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By drjenniferz@clevelandfootdoctors.com
June 15, 2015
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Cuboid syndrome, also called cuboid subluxation, is a common type of foot injury, particularly in athletes. Even though it is common, it is often misdiagnosed and subsequently treated improperly.

Cuboid syndrome occurs when there is an injury or dislocation on the lateral side of the foot, the outer side with the small toe. The injury is in the area of a small tarsal bone in the foot, the cuboid bone. The cuboid bone is located roughly at the midpoint of the outer side of the foot, and together with the other tarsal bones, it forms the arch of the foot. Other structures that may be involved in the injury include the calcaneocuboid joint and the surrounding ligaments.

cuboid syndromeWhat Causes Cuboid Syndrome?

Typically it is athletes who develop cuboid syndrome, either after an injury, or as lateral foot pain that appears without a noticeable injury. Athletes presenting with cuboid syndrome are often runners or ballet dancers, and one study showed that as many as 80 percent of cuboid syndrome patients also have flat feet.

Cuboid syndrome is often associated with repetitive movement of the foot, such that which occurs during running or dancing. The muscle that is believed to be associated with cuboid syndrome is the peroneus longus muscle, a muscle located on the outside of the lower leg and is responsible for stabilizing the midfoot. Continual or repetitive movement of this muscle may result in a malalignment of the cuboid bone.

Another possible cause of cuboid syndrome is an injury, such as a sprained ankle. An ankle sprain in which the foot turns inward (called an inversion ankle sprain) may damage the ligaments connected to the cuboid bone. This type of ankle injury can happen to almost any athlete, but is common with basketball, football, and soccer players.

Signs and Symptoms of Cuboid Syndrome

- Pain, particularly in the lateral midfoot, especially when walking.

- Redness and/or swelling.

 -  If the cuboid syndrome is associated with an ankle injury, there may also be pain, swelling, redness, and restricted movement in the    ankle.

Diagnosing Cuboid Syndrome

During a physical exam, the following findings point to a diagnosis of cuboid syndrome:

Pain: The lateral midfoot is tender, and palpating the area may be painful. There may also be redness in the area (erythema) and slight swelling. Patients may also experience pain when hopping on the affected foot, or may even be unable to hop.

Decrease in motion: Patients with cuboid syndrome may find inversion ankle movement to be painful, and may resist or avoid these movements.

Uneven gait: Patients with cuboid syndrome may exhibit an antalgic gait — i.e., they seek to avoid putting weight on the affected foot. Pain during walking may occur as the foot pushes off the floor.

There is no one specific test that can be conducted to accurately diagnose cuboid syndrome, but there are maneuvers that may aid in diagnosis.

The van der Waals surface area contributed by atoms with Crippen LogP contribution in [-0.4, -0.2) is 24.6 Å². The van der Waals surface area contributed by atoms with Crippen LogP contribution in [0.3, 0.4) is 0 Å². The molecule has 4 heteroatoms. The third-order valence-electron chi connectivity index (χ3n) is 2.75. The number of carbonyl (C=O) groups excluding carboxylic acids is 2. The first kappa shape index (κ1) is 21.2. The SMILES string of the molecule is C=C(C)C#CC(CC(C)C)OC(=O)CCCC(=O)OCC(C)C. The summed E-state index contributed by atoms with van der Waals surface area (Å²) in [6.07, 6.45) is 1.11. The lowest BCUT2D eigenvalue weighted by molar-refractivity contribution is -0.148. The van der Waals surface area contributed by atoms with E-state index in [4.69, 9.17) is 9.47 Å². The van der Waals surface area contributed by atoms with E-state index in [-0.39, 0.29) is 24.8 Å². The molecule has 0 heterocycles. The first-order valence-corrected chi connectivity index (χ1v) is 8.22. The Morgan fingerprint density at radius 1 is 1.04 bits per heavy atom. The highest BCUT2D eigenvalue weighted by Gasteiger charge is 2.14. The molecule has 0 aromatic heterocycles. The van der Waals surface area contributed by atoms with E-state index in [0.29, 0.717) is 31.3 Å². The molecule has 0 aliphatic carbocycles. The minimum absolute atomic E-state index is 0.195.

Midtarsal adduction test: While stabilizing the ankle joint with the right hand, the left hand is used to hold the foot around the midpoint. The foot is then moved inward, in the direction of the other foot. This movement compresses the patient’s calcaneocuboid joint and may cause the symptoms of cuboid syndrome.

Midtarsal supination test: In this test, the ankle joint are again stabilized while the foot is manipulated in roughly a half-circle (this is also called triplane motion). This motion will also cause the pain of cuboid syndrome.

Treatment of Cuboid Syndrome

Treatment of cuboid syndrome involves manipulation of the cuboid. In cases in which cuboid syndrome was secondary to an ankle injury, treatment may be postponed until the ankle has healed sufficiently. If there is redness, swelling, or a hematoma present on the foot, those conditions should be adequately resolved before manipulation of the cuboid is attempted.

After manipulating the cuboid bone, further management of  the patient consists of massage, cryotherapy (ice), non-thermal ultrasound and/or electrical stimulation. In some cases, manipulation may need to repeated.

Further Treatment and Prevention for Cuboid Syndrome

Other treatments may be used to prevent the injury from recurring or to provide relief from any lingering symptoms after manipulation.

Padding and taping: Supporting the cuboid bone with padding or a wedge may help prevent recurrence. Taping may also be used to support and stabilize the bones of the midfoot.

Exercise: Exercises that can help with symptoms and prevent the injury from occurring again.

Orthotics: Because many people who develop cuboid syndrome also overpronate, orthotics may be useful in preventing recurrence. Orthotics are worn inside the shoe to promote the proper alignment of the foot.

If you or someone you know is experiencing this condition please given one of our offices a call for a consultation.  We are here to help!

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